By Meuangkham Noradeth
December 8, 2012
Officials nationwide are working continually to develop their communities. Xebangfay district is playing its part to realise the government’s aim of improving the quality of life nationwide so that Laos can graduate from the UN’s list of least developed countries by 2020.
Recently, the district declared Thamlay, Koktong, Som, Thahat, Thakhor, Kaengpae and Sorkbor to be cultural villages, which brings Khammuan province’s total number of such communities to 182.
The villages extend over a total area of 320 square kilometres and are home to 695 families of 3,327 people, who mostly depend on farming and animal husbandry for their livelihoods.
Governor of Xebangfay district Mr Bounsy Phommaxay said ensuring there is sufficient agricultural land plays an important role in providing villagers with enough rice for consumption and sale.
The villagers produce a variety of crops for sale and consumption, with particular success in the commercial cultivation of rice, corn, cassava, beans, rubber and several types of vegetables. District officials are also encouraging villagers to raise pigs, cattle and poultry.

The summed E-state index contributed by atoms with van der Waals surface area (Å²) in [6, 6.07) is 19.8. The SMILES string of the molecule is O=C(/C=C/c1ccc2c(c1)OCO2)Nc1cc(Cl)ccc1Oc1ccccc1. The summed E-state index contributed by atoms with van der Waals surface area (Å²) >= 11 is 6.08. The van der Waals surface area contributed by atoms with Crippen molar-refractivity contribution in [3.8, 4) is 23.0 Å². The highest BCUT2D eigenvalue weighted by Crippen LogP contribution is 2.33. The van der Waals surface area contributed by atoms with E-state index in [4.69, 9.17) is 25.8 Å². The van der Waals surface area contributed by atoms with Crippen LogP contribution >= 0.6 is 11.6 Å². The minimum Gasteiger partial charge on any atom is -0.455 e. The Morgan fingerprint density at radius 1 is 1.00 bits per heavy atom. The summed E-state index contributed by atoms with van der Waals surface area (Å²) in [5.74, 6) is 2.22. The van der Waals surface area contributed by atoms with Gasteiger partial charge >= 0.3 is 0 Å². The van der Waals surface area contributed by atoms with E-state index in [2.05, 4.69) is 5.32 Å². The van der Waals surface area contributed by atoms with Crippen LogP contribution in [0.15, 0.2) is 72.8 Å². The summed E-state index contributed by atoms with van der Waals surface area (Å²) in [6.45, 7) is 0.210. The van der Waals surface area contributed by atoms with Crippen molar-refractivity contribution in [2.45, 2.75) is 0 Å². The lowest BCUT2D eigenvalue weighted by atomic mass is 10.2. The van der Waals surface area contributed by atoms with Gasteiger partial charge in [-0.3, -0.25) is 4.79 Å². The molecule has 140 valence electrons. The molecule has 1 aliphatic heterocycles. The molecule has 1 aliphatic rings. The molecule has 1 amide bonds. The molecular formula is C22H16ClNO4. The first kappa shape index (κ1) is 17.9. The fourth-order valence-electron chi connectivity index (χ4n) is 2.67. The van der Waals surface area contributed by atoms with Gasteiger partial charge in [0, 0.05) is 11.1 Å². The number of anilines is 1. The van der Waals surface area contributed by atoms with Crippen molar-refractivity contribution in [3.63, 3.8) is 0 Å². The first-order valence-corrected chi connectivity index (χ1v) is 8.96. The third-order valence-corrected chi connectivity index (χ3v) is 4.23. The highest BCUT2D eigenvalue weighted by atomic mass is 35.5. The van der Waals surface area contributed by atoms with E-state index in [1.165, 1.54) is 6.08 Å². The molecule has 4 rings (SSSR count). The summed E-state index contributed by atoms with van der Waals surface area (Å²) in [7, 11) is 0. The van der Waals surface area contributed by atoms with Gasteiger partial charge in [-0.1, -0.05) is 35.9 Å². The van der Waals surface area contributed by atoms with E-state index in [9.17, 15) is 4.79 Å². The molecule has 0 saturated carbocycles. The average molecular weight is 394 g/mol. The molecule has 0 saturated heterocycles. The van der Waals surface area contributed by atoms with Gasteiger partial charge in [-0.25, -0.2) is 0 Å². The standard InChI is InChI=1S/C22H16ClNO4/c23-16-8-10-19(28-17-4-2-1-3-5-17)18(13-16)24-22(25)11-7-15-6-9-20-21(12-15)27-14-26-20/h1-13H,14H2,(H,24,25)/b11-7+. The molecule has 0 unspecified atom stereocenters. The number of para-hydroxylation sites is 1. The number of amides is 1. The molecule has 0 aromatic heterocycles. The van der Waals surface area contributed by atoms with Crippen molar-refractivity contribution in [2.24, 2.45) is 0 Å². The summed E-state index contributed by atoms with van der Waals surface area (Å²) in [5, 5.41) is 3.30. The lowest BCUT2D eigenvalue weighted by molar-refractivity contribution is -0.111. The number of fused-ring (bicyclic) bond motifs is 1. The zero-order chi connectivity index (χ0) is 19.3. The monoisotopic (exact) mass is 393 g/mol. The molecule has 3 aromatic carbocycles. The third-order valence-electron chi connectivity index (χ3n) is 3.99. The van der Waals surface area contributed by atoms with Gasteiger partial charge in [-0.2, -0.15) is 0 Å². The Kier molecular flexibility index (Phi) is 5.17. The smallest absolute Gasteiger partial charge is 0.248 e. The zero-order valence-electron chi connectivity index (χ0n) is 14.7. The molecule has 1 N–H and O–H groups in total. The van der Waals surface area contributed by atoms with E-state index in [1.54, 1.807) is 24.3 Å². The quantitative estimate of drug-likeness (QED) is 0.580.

Xebangfay officials have been trying to boost crop yields, as commercial cultivation of primary products provides one of the main roads out of poverty.
Mr Bounsy said villagers in his district are poor for various reasons, including a lack of suitable housing or adequate land to farm, or because they are old and have no one to care for them. District officials are looking at ways they can help these people out of poverty.
Villagers have been engaged in agricultural production for hundreds of years, so encouraging more efficiency is an important key to improving their living standards and moving them out of poverty.
Locals are growing a variety of different crops including rice, numerous vegetables and fruit trees, and the assistance of agricultural technicians to help them improve farming methods will help boost their crop yields and ensure surplus production.
Xebangfay is one of the 72 districts classified as poor, and 116 of its 4,600 families remain in poverty. These families mostly live in remote villages which have poor infrastructure and bad roads, making access difficult in the rainy season. More assistance from the government and other donors is essential to improve villagers’ living standards.
Average annual per capita income in the district is now just over 7.1 million kip. Provincial officials are in the process of merging two neighbouring villages into one community to ease development efforts and cut spending on infrastructure.
The Lao government defines poverty as not having enough food, lacking adequate clothing, not having permanent housing and lacking access to health, education and transportation services.